Kenya is set to undergo a third security audit by the United Nations aviation agency to determine the safety standards of the country’s major airport.
International Civil Aviation Organisation (ICAO), is expected to assess the Jomo Kenyatta International Airport (JKIA) in the last week of November to determine Kenya’s capability in safety oversight.
This comes at a time the country stands just two steps to achieving direct flights standards with the United States, with security being a major point of determination.
“The ICAO officials will be in the country in the last week of November to conduct a universal safety oversight audit programme to assess our preparedness in terms of security,” says Kenya Civil Aviation Authority (KCAA) director-general Gilbert Kibe.
This will be the third time the country will be undergoing the ICAO audit. The first one was held in 2008 where Kenya scored 66 per cent with the second audit in 2013, which saw the country attain 78.4 per cent, according KCAA.
The audit, which is a universal practice, is meant to assess the level of member states’ compliance to the ICAO safety standards.
“The audit is meant to show level of effective implementation of ICAO standards and recommended practices,” said Mr Kibe in an interview with the Business Daily on Tuesday.
This comes as the JKIA prepares for another security audit by the US Transportation Security Administration next month to pave the way for attainment of the Last Point of Departure (LPD) status that would allow Kenya Airways #ticker:KQ to fly directly to the US.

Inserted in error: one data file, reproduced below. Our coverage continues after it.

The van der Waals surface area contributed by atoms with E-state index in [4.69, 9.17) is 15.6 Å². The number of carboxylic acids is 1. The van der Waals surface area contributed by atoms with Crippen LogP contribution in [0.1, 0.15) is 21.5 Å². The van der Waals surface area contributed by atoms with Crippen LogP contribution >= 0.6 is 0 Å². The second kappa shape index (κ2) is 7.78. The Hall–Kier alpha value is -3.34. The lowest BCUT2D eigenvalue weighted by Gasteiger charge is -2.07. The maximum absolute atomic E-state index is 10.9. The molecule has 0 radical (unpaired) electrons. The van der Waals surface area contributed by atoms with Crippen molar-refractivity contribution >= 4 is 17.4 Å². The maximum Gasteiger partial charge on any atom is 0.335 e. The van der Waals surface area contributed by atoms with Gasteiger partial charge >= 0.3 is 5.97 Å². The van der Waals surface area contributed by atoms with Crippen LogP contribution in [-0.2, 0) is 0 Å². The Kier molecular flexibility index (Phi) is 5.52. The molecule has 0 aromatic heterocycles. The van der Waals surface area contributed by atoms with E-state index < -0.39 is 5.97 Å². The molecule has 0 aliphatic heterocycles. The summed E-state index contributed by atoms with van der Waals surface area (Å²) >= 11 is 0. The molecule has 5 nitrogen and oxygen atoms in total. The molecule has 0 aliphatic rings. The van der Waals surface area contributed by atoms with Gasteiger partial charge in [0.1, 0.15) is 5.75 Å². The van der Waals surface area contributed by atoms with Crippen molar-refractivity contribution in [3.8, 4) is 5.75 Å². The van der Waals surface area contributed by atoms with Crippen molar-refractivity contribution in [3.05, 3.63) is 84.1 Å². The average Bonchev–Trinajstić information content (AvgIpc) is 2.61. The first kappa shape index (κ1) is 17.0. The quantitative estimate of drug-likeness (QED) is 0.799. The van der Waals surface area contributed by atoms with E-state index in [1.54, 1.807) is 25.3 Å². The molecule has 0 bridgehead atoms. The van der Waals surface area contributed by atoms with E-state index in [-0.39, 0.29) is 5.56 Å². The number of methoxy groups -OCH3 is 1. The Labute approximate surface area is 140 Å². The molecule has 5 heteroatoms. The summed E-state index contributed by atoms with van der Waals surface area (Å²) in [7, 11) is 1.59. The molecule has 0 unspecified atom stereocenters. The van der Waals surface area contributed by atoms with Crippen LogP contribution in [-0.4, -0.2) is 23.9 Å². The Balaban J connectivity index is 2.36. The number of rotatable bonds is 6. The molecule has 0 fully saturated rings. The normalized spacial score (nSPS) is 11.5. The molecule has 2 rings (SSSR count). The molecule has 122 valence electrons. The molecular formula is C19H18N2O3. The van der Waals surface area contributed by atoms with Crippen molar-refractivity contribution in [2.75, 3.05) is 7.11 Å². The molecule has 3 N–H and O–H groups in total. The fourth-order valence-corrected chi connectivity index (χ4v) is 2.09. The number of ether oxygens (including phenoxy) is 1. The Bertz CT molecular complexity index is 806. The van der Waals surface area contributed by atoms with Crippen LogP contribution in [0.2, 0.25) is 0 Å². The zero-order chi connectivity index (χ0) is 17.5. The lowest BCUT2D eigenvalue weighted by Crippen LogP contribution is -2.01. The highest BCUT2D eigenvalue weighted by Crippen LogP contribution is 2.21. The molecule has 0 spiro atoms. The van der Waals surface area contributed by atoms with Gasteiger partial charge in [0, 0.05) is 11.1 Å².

The department was supposed to conduct a security analyses of the JKIA in June to check on its preparedness as the LPD, hence clearing the last hurdle for the start of the long awaited direct flights between the two nations.
So far, Kenya has been granted two of the required four conditions to commence direct flights between Nairobi and the US.
The first one was in February when the country got a Category One status with the second one being the commercial authority to operate, which was granted to the Kenya Airways recently.
The Department of Transportation has given KQ a foreign air carrier permit “to engage in Scheduled and charter foreign air transportation of persons, property, and mail from any point or points behind Kenya, via any point or points in Kenya and any intermediate points, to any point or points in the United States and beyond”.
JKIA was in February given Category One status after several audit processes by the US air agency, Federal Aviation Administration (FAA). Kenya had earlier failed to meet a number of reviews, delaying earlier commencement date of August 2016.
The key item on the audit was the security measure that Kenya has put in place to guarantee direct flights between the two countries.
Kenya has been working on a number of issues as it sought to attain the Category One status. This include expansion of the airport.
New arrival terminals 1E and 1A are currently operational at the JKIA, marking a major step in the ongoing expansion and modernisation of the region’s busiest airport where passenger arrivals are expected to grow.
The government set aside Sh8.5 billion for the modernisation of JKIA in the current budget. The funds are to be used in expanding terminal 1B, C and D.
Plans are already underway to construct the second runway to enable the airport to handle larger aircrafts as the current one has no capacity.